Arm’s new Neoverse platforms boost compute and throughput for 5G

Arm is preparing for a post-Moore's-Law world where compute needs to be more heterogeneous. (Getty Images)

Arm is known for its chipset intellectual property (IP), which is widely used in mobile devices as well as network infrastructure. Recently, the company has been making a concerted effort to gain even more market share in the network infrastructure space because it predicts the ecosystem is going to undergo significant change as the number of end devices proliferate.

The company predicts that the number of IoT and other endpoint devices will, ultimately, far surpass the current number of global smartphones. To meet the demand, the company unveiled in late 2018 its Arm Neoverse brand for high-performance computing and storage in network infrastructure.

And today Arm announced its Neoverse N1 and E1 platforms. Neoverse N1 is a high-compute oriented product optimized for 7nm technology. And Neoverse E1 is designed for driving very fast data throughput.

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Potential use cases for N1 would be to enable data to be quickly onboarded and processed at a 5G base station or backhauled to a data center where the computing could then be done.

The E1 platform is designed to handle increased throughput demands that are emerging, said Drew Henry, SVP and general manager of Arm’s infrastructure line of business, during a media briefing. He said enterprises need increased throughput to move high bandwidth data around the network. Arm designed the Neoverse E1 platform especially to enable the transition from 4G to a more scalable 5G infrastructure with more diverse compute requirements. E1 also delivers scalable throughput for edge to core data transport.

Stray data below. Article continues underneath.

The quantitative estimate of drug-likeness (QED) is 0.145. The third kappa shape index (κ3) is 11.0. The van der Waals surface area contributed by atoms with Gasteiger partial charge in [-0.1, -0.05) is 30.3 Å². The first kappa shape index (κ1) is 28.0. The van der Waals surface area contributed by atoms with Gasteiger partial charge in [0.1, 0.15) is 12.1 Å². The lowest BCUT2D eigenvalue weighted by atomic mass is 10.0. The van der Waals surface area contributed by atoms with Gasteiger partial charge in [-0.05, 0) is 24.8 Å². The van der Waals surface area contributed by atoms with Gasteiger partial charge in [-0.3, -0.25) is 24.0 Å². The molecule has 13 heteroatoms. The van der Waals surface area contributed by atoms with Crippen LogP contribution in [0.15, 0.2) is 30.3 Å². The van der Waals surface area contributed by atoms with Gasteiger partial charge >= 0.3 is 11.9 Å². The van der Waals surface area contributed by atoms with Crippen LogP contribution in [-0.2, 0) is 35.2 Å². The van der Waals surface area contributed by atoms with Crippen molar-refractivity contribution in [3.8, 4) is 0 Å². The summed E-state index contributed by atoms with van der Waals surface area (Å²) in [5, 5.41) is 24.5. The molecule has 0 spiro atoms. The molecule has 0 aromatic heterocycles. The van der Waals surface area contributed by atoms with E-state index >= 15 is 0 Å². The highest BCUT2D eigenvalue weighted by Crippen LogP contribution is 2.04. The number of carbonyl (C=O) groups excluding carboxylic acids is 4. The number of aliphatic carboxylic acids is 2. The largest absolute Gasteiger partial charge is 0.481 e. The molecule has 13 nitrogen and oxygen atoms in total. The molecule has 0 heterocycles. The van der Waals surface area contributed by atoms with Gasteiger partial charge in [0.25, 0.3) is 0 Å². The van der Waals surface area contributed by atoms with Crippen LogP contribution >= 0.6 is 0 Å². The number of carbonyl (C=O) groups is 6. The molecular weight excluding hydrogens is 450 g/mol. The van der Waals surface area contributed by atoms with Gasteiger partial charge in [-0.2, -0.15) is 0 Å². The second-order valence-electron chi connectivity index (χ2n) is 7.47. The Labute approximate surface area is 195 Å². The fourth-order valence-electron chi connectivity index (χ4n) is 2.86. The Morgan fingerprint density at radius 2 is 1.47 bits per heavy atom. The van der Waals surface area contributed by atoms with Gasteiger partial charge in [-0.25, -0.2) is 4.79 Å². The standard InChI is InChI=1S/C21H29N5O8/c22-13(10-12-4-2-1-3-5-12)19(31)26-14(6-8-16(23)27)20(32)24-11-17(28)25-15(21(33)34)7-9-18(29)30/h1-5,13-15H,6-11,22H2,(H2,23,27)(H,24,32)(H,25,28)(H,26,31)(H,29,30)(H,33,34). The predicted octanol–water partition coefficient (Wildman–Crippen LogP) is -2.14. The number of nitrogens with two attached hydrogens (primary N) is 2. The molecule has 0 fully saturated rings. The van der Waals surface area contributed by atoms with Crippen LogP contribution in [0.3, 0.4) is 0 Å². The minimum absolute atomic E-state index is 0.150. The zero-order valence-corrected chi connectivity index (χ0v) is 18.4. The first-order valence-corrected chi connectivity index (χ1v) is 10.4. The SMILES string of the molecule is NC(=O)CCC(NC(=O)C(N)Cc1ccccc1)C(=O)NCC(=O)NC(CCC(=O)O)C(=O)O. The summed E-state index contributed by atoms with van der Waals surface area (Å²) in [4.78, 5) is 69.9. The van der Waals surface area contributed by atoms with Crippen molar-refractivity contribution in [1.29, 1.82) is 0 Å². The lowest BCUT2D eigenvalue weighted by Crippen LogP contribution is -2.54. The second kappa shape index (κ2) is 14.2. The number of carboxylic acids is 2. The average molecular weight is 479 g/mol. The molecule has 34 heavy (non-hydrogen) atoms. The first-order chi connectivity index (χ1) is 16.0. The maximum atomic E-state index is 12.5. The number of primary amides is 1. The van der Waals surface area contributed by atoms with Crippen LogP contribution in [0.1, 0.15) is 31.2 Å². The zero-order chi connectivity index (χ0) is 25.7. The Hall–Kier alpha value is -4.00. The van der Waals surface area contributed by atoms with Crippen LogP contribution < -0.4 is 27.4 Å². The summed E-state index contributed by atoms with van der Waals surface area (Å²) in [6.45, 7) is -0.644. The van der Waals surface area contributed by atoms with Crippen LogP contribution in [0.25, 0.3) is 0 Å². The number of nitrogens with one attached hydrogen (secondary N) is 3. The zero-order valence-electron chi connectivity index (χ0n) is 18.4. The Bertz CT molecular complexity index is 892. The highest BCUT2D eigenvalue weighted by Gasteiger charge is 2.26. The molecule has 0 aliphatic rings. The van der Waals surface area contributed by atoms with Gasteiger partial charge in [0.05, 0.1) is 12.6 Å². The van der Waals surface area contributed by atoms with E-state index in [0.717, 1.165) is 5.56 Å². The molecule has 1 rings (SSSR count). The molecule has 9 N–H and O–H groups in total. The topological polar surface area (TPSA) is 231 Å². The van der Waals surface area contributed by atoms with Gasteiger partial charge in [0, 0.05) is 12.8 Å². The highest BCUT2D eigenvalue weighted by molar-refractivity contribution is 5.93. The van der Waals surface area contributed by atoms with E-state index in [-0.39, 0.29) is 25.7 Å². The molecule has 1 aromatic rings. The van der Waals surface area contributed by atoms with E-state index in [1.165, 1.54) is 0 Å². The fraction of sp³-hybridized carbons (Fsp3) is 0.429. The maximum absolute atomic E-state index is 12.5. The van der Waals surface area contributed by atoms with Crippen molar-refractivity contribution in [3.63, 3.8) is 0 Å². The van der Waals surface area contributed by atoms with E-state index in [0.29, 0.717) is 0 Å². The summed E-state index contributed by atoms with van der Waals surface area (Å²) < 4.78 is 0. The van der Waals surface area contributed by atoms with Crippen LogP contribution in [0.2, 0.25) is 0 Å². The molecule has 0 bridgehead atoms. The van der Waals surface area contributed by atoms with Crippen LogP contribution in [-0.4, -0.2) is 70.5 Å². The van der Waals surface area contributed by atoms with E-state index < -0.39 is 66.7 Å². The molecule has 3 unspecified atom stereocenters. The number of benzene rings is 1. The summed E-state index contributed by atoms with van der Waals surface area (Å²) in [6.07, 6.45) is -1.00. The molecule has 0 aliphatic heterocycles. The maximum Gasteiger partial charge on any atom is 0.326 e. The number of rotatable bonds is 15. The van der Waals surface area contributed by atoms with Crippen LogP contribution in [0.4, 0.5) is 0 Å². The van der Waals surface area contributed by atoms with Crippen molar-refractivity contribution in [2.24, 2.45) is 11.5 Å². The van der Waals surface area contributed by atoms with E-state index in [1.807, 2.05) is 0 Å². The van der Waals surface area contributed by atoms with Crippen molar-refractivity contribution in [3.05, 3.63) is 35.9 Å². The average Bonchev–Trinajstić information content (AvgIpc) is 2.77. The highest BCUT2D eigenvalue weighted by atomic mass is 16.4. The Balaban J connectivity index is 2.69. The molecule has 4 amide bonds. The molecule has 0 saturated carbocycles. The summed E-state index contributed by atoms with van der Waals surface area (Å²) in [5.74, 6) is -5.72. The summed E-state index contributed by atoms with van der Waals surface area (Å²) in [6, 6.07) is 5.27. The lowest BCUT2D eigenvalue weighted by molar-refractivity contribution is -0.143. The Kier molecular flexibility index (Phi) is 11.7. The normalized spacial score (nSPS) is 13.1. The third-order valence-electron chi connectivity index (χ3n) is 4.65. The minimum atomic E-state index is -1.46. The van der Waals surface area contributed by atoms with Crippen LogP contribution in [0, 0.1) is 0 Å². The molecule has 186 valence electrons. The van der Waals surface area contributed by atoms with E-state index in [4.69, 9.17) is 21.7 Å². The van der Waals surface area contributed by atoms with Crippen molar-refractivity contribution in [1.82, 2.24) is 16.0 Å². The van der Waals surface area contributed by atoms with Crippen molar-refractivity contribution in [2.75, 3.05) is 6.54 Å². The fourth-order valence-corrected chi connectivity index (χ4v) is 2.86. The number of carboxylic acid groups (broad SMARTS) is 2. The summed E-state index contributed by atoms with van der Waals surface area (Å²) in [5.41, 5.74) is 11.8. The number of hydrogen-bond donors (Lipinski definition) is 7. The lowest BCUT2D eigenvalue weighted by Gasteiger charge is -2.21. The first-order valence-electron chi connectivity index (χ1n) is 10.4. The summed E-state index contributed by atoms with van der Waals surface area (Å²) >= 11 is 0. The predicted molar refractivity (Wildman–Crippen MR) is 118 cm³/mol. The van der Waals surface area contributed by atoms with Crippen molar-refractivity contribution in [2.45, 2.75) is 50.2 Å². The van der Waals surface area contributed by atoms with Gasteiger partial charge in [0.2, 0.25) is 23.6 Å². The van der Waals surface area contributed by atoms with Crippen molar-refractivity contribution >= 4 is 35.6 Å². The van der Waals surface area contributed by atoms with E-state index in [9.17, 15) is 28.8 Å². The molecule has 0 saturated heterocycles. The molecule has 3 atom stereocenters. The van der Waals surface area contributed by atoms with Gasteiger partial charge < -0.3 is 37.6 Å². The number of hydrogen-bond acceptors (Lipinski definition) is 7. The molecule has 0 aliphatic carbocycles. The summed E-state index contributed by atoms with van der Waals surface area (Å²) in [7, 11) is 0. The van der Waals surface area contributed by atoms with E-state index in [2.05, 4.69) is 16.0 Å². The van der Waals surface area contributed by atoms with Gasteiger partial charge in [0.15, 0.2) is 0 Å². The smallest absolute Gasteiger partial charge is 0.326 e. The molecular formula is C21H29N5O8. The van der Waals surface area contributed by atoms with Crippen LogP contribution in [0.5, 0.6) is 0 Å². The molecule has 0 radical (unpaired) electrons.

“We’re focused on solutions for the global internet infrastructure from hyperscale data centers all the way out to the onboarding spots with edge servers and 5G base stations,” said Henry.

He added that networking infrastructure is moving from general purpose computing and processors to heterogeneous computing and that in a post-Moore’s-Law world, customers need flexible designs to allow them to build compute, storage and networking with processors that meet their specific needs. “It’s why we’re seeing such remarkable things in the silicon ecosystem with very large companies going off and building their own silicon,” he said.

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For its Neoverse platform, Arm not only provides the CPU IP, but it also offers the architecture and reference designs. “We provide recommendations about how to design, and we look at other pieces of IP that might be needed and validate IP from other providers so they work well with our infrastructure,” said Henry. Arm is also working with standards and certification groups as well as open source groups.

Henry said that the infrastructure business is Arm’s “fastest growing business unit,” and the company expects it to be one of its largest contributors to growth over the next five years.

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